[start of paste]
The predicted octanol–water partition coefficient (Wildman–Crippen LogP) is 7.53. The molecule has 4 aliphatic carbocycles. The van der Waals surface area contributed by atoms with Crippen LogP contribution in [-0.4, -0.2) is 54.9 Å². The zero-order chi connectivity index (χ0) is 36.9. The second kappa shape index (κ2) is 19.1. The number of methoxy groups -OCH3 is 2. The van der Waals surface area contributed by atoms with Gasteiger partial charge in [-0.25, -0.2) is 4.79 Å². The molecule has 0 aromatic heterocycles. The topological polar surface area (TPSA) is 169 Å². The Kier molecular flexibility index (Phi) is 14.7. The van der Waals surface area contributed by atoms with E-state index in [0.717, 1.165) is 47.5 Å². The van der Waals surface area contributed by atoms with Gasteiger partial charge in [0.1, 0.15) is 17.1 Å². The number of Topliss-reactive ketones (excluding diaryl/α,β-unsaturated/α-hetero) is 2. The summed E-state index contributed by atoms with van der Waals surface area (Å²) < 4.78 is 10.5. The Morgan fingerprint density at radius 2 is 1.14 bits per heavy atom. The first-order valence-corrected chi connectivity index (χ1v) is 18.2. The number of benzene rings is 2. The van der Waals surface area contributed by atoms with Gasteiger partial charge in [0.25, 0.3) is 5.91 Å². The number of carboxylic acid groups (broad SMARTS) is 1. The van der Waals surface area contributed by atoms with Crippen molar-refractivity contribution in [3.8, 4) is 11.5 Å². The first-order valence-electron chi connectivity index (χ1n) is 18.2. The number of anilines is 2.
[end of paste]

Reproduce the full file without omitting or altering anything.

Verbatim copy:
The predicted octanol–water partition coefficient (Wildman–Crippen LogP) is 7.53. The molecule has 4 aliphatic carbocycles. The van der Waals surface area contributed by atoms with Crippen LogP contribution in [-0.4, -0.2) is 54.9 Å². The zero-order chi connectivity index (χ0) is 36.9. The second kappa shape index (κ2) is 19.1. The number of methoxy groups -OCH3 is 2. The van der Waals surface area contributed by atoms with Gasteiger partial charge in [-0.25, -0.2) is 4.79 Å². The molecule has 0 aromatic heterocycles. The topological polar surface area (TPSA) is 169 Å². The Kier molecular flexibility index (Phi) is 14.7. The van der Waals surface area contributed by atoms with E-state index in [0.717, 1.165) is 47.5 Å². The van der Waals surface area contributed by atoms with Gasteiger partial charge in [0.1, 0.15) is 17.1 Å². The number of Topliss-reactive ketones (excluding diaryl/α,β-unsaturated/α-hetero) is 2. The summed E-state index contributed by atoms with van der Waals surface area (Å²) < 4.78 is 10.5. The Morgan fingerprint density at radius 2 is 1.14 bits per heavy atom. The first-order valence-corrected chi connectivity index (χ1v) is 18.2. The number of benzene rings is 2. The van der Waals surface area contributed by atoms with Gasteiger partial charge in [0.25, 0.3) is 5.91 Å². The number of carboxylic acid groups (broad SMARTS) is 1. The van der Waals surface area contributed by atoms with Crippen molar-refractivity contribution in [3.8, 4) is 11.5 Å². The first-order valence-electron chi connectivity index (χ1n) is 18.2. The number of anilines is 2.